Jane Masih of Owen White Solicitors highlights the key legal terms prospective franchisees need to be aware of before they sign on the dotted line
Many prospective franchisees know of the much quoted mantra to ‘Take independent legal advice’. Many do just that and embark on their franchise journey secure in the knowledge they have a full understanding about the nature of the legal relationship they will have with their chosen franchisor.
Nevertheless, many franchisees decide not to instruct solicitors to review their franchise agreement before they sign it. Sadly, it is often the case that those same franchisees end up spending far more on legal costs, as they failed to understand what the agreement meant.
The reason many cite for not taking advice is that the franchisor had made it clear the agreement was a standard one and could not, under any circumstances, be changed. This stance can mean the prospective franchisee does not understand clearly the nature of the legal obligations he or she will be bound by. The review is not intended solely to suggest amendments and renegotiation of the agreement, although there may be times when this is appropriate.
By not taking advice, the franchisee runs the risk of entering into what may prove to be one of the most expensive investments they will ever make without having an accurate understanding of the small print.
By way of example, a common misapprehension often occurs around the length of a franchise agreement. Although many agreements are for a fixed term - usually five years - many franchisees assume they have the right to ‘resign’ from the business, in much the same way as if they were an employee, if things don’t go to their liking. Nine times out of 10, this is not the case.
A fixed term from a legal perspective is just that - fixed. Unless the contract provides the franchisee with a right to give notice to end the franchise, which is most unusual, the only ways in which the agreement can come to an end are expiry, termination by the franchisor for breach or by the franchisee selling the business.
The grounds for termination are normally set out in detail. The franchisee needs to understand them, ensure they comply with the terms and not fall into breach, otherwise they could lose their investment.
Selling the business
Franchisees regularly fail to appreciate that their right to sell the business is conditional upon the franchisor approving the purchaser. It is usual for the franchisor to require payment if it has introduced a prospective purchaser that leads to a sale. Commissions of around 10 per cent of the sale price are not unusual.
This can come as a shock to the unwitting franchisee, who has already agreed the price with a purchaser and now faces 10 per cent of it going to the franchisor. The buyer must also sign a new franchise agreement in most cases, which means they cannot trade as an independent outside of the franchise.
Other fees charged by the franchisor should be expressly set out, from the initial franchise fee and monthly fixed or percentage management services fee to the marketing levy that the franchisor uses to fund national advertising and promotion.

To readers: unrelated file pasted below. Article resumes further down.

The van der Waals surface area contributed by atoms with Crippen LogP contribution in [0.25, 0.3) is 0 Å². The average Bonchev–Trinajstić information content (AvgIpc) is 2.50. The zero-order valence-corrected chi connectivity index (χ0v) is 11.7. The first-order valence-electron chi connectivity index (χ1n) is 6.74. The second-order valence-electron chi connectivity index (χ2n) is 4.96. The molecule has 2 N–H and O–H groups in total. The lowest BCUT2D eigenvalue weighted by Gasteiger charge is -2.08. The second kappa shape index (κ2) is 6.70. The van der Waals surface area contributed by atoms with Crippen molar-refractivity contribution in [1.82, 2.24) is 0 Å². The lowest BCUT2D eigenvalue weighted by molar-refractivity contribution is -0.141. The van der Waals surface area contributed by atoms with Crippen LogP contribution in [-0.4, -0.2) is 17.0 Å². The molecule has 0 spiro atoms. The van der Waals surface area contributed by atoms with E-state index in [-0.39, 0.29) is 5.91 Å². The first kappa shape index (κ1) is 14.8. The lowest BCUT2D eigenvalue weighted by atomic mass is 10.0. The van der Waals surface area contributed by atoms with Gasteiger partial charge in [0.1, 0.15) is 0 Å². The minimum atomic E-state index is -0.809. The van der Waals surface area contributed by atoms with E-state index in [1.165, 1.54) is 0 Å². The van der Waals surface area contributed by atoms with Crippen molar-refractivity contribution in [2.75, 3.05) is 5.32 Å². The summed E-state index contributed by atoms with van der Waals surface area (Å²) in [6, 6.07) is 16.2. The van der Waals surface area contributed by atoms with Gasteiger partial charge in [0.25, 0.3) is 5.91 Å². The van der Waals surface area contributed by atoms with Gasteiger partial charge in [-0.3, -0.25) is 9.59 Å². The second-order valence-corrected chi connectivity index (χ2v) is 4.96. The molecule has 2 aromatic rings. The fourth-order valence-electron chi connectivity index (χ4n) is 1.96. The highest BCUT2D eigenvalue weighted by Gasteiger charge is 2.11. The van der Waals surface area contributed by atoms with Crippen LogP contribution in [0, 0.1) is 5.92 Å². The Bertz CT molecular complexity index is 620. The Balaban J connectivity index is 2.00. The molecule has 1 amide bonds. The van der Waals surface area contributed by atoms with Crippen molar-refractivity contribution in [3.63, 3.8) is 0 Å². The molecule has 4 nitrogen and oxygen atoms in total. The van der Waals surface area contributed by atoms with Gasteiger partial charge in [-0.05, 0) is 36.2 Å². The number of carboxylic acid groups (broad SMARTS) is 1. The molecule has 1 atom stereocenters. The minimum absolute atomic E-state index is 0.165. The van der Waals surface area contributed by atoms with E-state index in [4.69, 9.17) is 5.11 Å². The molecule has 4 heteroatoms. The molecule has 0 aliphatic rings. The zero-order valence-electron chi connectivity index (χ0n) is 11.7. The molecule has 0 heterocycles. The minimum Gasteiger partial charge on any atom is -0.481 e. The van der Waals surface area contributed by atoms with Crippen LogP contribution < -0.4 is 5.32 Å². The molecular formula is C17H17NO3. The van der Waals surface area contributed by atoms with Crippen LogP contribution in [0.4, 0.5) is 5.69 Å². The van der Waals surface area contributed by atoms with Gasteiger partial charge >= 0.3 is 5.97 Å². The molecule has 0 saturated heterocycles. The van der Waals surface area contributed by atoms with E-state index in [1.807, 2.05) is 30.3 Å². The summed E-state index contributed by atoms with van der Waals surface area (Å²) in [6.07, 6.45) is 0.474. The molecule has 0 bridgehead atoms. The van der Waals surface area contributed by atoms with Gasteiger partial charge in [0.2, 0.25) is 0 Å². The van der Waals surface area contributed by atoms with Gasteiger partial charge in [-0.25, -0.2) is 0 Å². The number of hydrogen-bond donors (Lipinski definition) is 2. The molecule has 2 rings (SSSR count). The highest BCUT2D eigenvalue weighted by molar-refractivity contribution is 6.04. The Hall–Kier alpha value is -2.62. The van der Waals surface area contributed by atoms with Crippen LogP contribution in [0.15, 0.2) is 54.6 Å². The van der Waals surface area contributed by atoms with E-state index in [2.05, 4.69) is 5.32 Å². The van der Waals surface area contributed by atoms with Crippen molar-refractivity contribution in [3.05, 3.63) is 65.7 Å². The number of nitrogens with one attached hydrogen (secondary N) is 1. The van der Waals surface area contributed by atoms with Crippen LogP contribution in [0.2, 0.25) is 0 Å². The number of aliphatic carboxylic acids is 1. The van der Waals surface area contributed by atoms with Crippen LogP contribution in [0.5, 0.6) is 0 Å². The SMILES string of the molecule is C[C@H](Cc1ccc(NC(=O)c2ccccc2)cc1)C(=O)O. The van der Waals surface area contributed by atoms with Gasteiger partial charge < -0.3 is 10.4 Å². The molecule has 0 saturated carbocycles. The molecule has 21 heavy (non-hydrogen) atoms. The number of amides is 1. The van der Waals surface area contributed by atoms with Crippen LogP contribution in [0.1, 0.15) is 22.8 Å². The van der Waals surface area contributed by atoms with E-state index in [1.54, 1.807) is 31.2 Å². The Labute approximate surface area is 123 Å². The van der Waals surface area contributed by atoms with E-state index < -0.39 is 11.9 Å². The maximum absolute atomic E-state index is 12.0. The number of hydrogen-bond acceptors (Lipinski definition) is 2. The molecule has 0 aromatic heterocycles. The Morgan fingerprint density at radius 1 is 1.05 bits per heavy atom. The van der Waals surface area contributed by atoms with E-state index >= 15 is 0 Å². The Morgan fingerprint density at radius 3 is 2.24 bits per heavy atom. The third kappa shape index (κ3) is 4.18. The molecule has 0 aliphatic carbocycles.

Franchisees should also carefully check the grant of rights section of the agreement, particularly if they think they are getting an exclusive territory within which to trade. This may not prevent the franchisor selling into the territory or it operating a website that prompts sales to customers in the area.
It also cannot prevent other neighbouring franchisees coming into the territory in their vehicles to sell to a customer who has sought them out. However, neighbouring franchisees cannot directly advertise outside of their own territories via mailshots, leaflets drops, etc.
Another feature of most franchise agreements that many franchisees fail to appreciate concerns their option to renew. It is often overlooked that renewal is conditional, meaning it is not automatic. Common conditions on renewal are that the franchisee attends further training, updates equipment, premises and vehicles, and replaces signage.
It is not always the case that the new franchise agreement will be in an identical form to the original one. Franchise systems evolve and there are legitimate reasons for a franchisor wanting to change its agreement. Many franchisees make the mistake of assuming that if they renew the agreement, it will be identical to their old one. In most cases, they have a right to the then current agreement, which could be substantially different.
Attention and understanding
Franchise agreements, which can often run to 40-50 pages, contain numerous other terms as well, all of which require attention and understanding. There are no superfluous one - all have a purpose.
The lesson to be learnt is that a franchise agreement is not simply part of the franchisor’s marketing literature. It is a legal document that creates rights and imposes obligations.
The most important reason why a prospective franchisee should ask a solicitor knowledgeable about franchising to review the agreement is to ensure they know, in plain English, exactly what they are taking on in terms of obligations before signing on the dotted line. Ignorance can prove to be expensive.